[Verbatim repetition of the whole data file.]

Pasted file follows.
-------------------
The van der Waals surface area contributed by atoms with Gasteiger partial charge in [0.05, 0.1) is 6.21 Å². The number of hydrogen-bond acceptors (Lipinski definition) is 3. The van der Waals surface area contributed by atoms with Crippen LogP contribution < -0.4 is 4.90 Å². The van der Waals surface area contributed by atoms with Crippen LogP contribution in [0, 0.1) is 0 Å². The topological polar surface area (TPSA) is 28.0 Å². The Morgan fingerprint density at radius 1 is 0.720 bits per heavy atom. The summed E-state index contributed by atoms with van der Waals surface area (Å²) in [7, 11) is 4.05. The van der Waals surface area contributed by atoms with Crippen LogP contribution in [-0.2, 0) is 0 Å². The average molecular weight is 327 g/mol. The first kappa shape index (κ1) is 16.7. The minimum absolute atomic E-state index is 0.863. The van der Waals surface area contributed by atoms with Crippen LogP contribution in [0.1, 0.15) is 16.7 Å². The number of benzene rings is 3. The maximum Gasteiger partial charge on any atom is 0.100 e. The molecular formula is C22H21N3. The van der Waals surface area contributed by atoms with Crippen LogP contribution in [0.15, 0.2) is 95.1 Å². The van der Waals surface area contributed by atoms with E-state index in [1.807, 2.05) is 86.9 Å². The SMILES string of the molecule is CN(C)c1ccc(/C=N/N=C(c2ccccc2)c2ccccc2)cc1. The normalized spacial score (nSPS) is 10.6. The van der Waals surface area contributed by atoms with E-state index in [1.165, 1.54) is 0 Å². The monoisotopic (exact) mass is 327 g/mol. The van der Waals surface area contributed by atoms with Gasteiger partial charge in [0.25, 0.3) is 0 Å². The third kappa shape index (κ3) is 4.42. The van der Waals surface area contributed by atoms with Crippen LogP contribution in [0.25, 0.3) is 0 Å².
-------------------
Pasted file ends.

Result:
The van der Waals surface area contributed by atoms with Gasteiger partial charge in [0.05, 0.1) is 6.21 Å². The number of hydrogen-bond acceptors (Lipinski definition) is 3. The van der Waals surface area contributed by atoms with Crippen LogP contribution < -0.4 is 4.90 Å². The van der Waals surface area contributed by atoms with Crippen LogP contribution in [0, 0.1) is 0 Å². The topological polar surface area (TPSA) is 28.0 Å². The Morgan fingerprint density at radius 1 is 0.720 bits per heavy atom. The summed E-state index contributed by atoms with van der Waals surface area (Å²) in [7, 11) is 4.05. The van der Waals surface area contributed by atoms with Crippen LogP contribution in [-0.2, 0) is 0 Å². The average molecular weight is 327 g/mol. The first kappa shape index (κ1) is 16.7. The minimum absolute atomic E-state index is 0.863. The van der Waals surface area contributed by atoms with Crippen LogP contribution in [0.1, 0.15) is 16.7 Å². The number of benzene rings is 3. The maximum Gasteiger partial charge on any atom is 0.100 e. The molecular formula is C22H21N3. The van der Waals surface area contributed by atoms with Crippen LogP contribution in [0.15, 0.2) is 95.1 Å². The van der Waals surface area contributed by atoms with E-state index in [1.807, 2.05) is 86.9 Å². The SMILES string of the molecule is CN(C)c1ccc(/C=N/N=C(c2ccccc2)c2ccccc2)cc1. The normalized spacial score (nSPS) is 10.6. The van der Waals surface area contributed by atoms with E-state index in [1.165, 1.54) is 0 Å². The monoisotopic (exact) mass is 327 g/mol. The van der Waals surface area contributed by atoms with Gasteiger partial charge in [0.25, 0.3) is 0 Å². The third kappa shape index (κ3) is 4.42. The van der Waals surface area contributed by atoms with Crippen LogP contribution in [0.25, 0.3) is 0 Å².